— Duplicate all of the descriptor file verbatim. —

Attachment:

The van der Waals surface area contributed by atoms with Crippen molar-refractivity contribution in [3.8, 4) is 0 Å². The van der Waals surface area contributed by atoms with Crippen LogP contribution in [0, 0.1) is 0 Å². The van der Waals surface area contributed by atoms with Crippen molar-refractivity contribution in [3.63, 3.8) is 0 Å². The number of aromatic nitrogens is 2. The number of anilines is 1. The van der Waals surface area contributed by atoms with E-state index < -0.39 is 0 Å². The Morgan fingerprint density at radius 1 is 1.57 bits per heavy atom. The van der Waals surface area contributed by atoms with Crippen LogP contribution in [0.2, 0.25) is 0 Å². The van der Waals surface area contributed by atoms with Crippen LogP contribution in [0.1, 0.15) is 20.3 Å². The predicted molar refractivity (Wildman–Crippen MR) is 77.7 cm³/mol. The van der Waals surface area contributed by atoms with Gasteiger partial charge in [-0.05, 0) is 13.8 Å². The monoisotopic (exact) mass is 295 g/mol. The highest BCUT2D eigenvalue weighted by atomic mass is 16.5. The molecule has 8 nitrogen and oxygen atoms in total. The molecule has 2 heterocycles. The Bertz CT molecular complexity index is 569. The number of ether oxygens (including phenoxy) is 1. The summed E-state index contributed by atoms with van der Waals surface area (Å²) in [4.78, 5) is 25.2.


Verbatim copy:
The van der Waals surface area contributed by atoms with Crippen molar-refractivity contribution in [3.8, 4) is 0 Å². The van der Waals surface area contributed by atoms with Crippen LogP contribution in [0, 0.1) is 0 Å². The van der Waals surface area contributed by atoms with Crippen molar-refractivity contribution in [3.63, 3.8) is 0 Å². The number of aromatic nitrogens is 2. The number of anilines is 1. The van der Waals surface area contributed by atoms with E-state index < -0.39 is 0 Å². The Morgan fingerprint density at radius 1 is 1.57 bits per heavy atom. The van der Waals surface area contributed by atoms with Crippen LogP contribution in [0.2, 0.25) is 0 Å². The van der Waals surface area contributed by atoms with Crippen LogP contribution in [0.1, 0.15) is 20.3 Å². The predicted molar refractivity (Wildman–Crippen MR) is 77.7 cm³/mol. The van der Waals surface area contributed by atoms with Gasteiger partial charge in [-0.05, 0) is 13.8 Å². The monoisotopic (exact) mass is 295 g/mol. The highest BCUT2D eigenvalue weighted by atomic mass is 16.5. The molecule has 8 nitrogen and oxygen atoms in total. The molecule has 2 heterocycles. The Bertz CT molecular complexity index is 569. The number of ether oxygens (including phenoxy) is 1. The summed E-state index contributed by atoms with van der Waals surface area (Å²) in [4.78, 5) is 25.2.